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Wolves
Wolf History, Conservation, Ecology and Behavior
[www.wolfology.com]
Wolfology Item #1317
Source
v.10 (2001)

Click on the journal title (above) for information on acquiring the complete article
Prey Specialization May Influence Patterns of Gene Flow in Wolves of the Canadian Northwest
L.E. Carmichael, J.A. Nagy, N.C. Larter & C. Strobeck
2001
This map was not part of the journal article, but has been added by the editor to aid the reader in understanding the relationship between the locales mentioned below. The Prince of Wales Strait is the narrow body of water between Banks and Victoria Islands.
Abstract
This study characterizes population genetic structure among grey wolves (Canis lupus) in northwestern Canada, and discusses potential physical and biological determinants of this structure. Four hundred and ninety-one grey wolves, from nine regions in the Yukon, Northwest Territories (NT) and British Columbia, were genotyped using nine microsatellite loci. Results indicate that wolf gene flow is reduced significantly across the Mackenzie River, most likely due to the north-south migration patterns of the barren-ground caribou herds that flank it.  Furthermore, although Banks and Victoria Island wolves are genetically similar, they are distinct from mainland wolf populations across the Amundsen Gulf. However, low-level island-mainland wolf migration may occur in conjunction with the movements of the Dolphin-Union caribou herd. Whereas previous authors have examined isolation-by-distance in wolves, this study is the first to demonstrate correlations between genetic structure of wolf populations and the presence of topographical barriers between them. Perhaps most interesting is the possibility that these barriers reflect prey specialization by wolves in different regions.
Introduction
The grey wolf (Canis lupus) has one of the greatest natural ranges of any living species. Wolves are successful in a broad array of habitats with differing climates, topographies and prey spectrums. The wolves of northwestern Canada (British Columbia, Yukon and Northwest Territories) typify this adaptability. Here, "wolf country" means everything from highland forest to barren-ground tundra. It includes the Rocky Mountains, the Mackenzie Delta and the islands of the Arctic Archipelago.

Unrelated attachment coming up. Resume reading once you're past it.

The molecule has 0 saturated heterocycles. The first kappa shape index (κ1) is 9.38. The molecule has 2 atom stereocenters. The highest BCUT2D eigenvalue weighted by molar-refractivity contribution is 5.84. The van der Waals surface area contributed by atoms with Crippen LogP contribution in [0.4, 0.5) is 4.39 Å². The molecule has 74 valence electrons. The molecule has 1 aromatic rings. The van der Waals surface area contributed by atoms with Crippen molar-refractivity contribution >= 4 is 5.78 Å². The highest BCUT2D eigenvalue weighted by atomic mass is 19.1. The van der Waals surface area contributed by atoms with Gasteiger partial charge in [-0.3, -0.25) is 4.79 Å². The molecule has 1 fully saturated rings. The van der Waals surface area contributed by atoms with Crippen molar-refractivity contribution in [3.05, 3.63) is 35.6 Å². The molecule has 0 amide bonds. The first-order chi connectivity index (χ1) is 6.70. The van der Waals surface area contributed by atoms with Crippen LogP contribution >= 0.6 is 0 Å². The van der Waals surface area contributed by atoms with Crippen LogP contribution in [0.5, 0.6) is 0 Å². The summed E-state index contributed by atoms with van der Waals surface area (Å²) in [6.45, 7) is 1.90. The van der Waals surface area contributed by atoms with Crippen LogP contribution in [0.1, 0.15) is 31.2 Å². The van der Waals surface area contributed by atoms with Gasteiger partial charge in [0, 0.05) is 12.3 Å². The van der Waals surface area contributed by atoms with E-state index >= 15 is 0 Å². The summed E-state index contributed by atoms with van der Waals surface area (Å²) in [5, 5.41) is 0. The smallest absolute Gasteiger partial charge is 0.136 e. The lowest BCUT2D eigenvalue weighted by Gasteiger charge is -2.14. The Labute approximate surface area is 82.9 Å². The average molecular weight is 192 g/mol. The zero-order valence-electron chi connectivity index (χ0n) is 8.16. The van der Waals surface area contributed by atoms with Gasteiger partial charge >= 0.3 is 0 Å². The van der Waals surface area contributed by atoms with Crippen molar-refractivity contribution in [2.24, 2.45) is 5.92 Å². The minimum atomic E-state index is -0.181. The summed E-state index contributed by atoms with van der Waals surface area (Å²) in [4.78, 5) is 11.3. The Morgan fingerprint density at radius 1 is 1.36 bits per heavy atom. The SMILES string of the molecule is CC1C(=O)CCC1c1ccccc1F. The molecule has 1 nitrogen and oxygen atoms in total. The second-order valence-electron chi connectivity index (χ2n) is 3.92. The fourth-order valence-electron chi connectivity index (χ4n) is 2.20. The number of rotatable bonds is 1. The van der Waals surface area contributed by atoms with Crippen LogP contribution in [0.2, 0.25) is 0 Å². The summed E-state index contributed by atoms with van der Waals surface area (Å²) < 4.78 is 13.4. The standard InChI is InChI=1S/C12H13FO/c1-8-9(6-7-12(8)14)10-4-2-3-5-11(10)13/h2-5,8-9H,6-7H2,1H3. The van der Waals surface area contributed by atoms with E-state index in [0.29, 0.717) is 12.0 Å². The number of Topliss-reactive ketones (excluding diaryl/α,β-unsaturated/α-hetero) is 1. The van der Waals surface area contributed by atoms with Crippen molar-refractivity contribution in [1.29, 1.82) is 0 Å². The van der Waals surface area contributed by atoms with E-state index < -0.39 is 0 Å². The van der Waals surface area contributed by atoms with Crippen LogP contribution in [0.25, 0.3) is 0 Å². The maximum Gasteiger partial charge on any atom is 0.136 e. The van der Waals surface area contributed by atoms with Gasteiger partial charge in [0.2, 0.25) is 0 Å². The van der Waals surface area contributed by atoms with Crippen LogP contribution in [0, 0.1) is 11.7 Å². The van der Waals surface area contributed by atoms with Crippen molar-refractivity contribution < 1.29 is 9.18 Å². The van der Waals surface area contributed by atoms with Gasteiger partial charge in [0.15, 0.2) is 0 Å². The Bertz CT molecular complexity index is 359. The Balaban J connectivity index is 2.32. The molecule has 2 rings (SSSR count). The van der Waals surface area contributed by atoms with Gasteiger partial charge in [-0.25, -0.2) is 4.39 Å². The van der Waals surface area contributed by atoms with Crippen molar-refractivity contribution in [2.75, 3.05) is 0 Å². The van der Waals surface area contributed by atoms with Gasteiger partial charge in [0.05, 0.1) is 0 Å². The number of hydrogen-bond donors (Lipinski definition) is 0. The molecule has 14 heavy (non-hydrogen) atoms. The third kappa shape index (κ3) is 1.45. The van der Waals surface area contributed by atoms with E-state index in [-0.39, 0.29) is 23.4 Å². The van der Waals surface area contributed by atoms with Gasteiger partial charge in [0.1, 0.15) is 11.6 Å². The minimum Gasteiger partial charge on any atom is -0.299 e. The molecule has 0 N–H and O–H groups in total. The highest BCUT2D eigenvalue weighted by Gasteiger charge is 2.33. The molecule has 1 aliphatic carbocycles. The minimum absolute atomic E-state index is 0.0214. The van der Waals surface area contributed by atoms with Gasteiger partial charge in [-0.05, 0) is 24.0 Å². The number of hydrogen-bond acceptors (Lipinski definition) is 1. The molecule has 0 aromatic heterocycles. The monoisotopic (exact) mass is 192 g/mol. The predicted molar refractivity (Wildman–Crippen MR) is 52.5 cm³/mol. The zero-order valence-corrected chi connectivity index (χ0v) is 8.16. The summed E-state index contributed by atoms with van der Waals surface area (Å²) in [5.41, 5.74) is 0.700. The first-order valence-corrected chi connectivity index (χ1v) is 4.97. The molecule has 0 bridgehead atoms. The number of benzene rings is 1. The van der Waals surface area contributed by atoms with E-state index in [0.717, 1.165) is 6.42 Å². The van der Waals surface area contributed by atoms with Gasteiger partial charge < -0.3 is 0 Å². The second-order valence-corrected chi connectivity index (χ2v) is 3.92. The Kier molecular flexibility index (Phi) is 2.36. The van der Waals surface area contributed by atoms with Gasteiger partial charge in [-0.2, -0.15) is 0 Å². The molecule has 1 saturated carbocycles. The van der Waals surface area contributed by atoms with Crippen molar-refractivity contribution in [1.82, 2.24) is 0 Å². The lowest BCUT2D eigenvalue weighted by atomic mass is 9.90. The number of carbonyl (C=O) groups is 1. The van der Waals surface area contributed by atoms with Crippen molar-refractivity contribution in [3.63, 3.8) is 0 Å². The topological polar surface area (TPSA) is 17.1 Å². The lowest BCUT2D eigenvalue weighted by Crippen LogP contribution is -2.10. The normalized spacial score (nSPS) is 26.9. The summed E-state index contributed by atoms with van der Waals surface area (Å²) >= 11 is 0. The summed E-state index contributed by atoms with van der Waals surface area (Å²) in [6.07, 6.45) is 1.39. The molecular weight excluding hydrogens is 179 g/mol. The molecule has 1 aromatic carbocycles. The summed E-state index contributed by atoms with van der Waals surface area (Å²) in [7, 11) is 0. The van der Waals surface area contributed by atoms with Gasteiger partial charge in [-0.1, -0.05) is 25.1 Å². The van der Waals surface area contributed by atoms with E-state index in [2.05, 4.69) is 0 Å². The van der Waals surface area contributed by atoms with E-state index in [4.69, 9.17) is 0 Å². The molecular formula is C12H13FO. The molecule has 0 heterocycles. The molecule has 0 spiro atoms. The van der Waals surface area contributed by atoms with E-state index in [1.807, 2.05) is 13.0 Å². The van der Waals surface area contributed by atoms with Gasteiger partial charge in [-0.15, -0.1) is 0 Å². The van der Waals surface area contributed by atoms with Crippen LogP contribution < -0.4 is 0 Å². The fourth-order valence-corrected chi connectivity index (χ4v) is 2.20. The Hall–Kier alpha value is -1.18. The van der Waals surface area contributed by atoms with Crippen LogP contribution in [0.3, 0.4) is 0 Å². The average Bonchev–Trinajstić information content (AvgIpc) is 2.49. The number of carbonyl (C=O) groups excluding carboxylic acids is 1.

Topography is not the only inconstant in this region. Variation in the type and density of available prey is significant. Indeed, this variation has necessitated the development of two distinct behavioural patterns in resident wolves. Throughout British Columbia and most of the Yukon, where moose are the dominant prey species, wolves are strictly territorial. In contrast, wolves in barren-ground caribou ranges are migratory; they associate with and follow the seasonal movements of the herds.
Wolves, whether territorial or migratory, are highly mobile. Barren-ground wolf packs traverse thousands of kilometres every year, whereas individual wolves have been known to travel in excess of 800 km. Furthermore, dispersal frequency is estimated to be near 25%. In a species with such high vagility, extensive gene flow might be expected to reduce genetic differentiation between even distant populations. Although geographical distance may still be of influence, we might expect other factors to have a greater impact on the genetic structure of wolf populations. One of these possibilities, topographic barriers to gene flow, has been investigated for smaller canids, but such studies have not previously been conducted in wolves.
Northwestern Canadian wolf habitat contains several candidate barriers to gene flow; we examined the Mackenzie River, and channels of the Arctic Ocean, as potential determinants of wolf population genetic structure. Our primary objective was to ascertain whether these topographic features act as barriers to wolf gene flow, and how their effect compares with that of linear distance. Second, we sought to establish whether patterns of gene flow observed among barren-ground wolves can be explained by the migration patterns of barren-ground caribou. Because high levels of gene flow are expected for wolves, we needed a molecular marker capable of detecting even small genetic differences between regions. The hypervariability of microsatellite loci provided the required sensitivity.
Materials and methods
....Samples were contributed by biologists in Kluane National Park (Yukon Territory), Ft. St. John (British Columbia), and the Northwest and Yukon Territories. Tissue samples were taken from hunted wolves throughout the NT/YT; Kluane National Park and Ft. St. John samples consisted of blood drawn from live-captured wolves.
....DNA extraction was performed with DNeasy Tissue kits (QIAGEN) according to the manufacturer's instructions.
Each wolf was genotyped using nine microsatellite loci isolated from domestic dog genomic libraries....
....Allelic diversity (mean number of alleles across all nine loci) and unbiased expected heterozygosity were calculated for each region....
....The Mantel test...was used to assess isolation-by-distance and the correlation between the presence of a physical barrier and increased genetic distance between regions....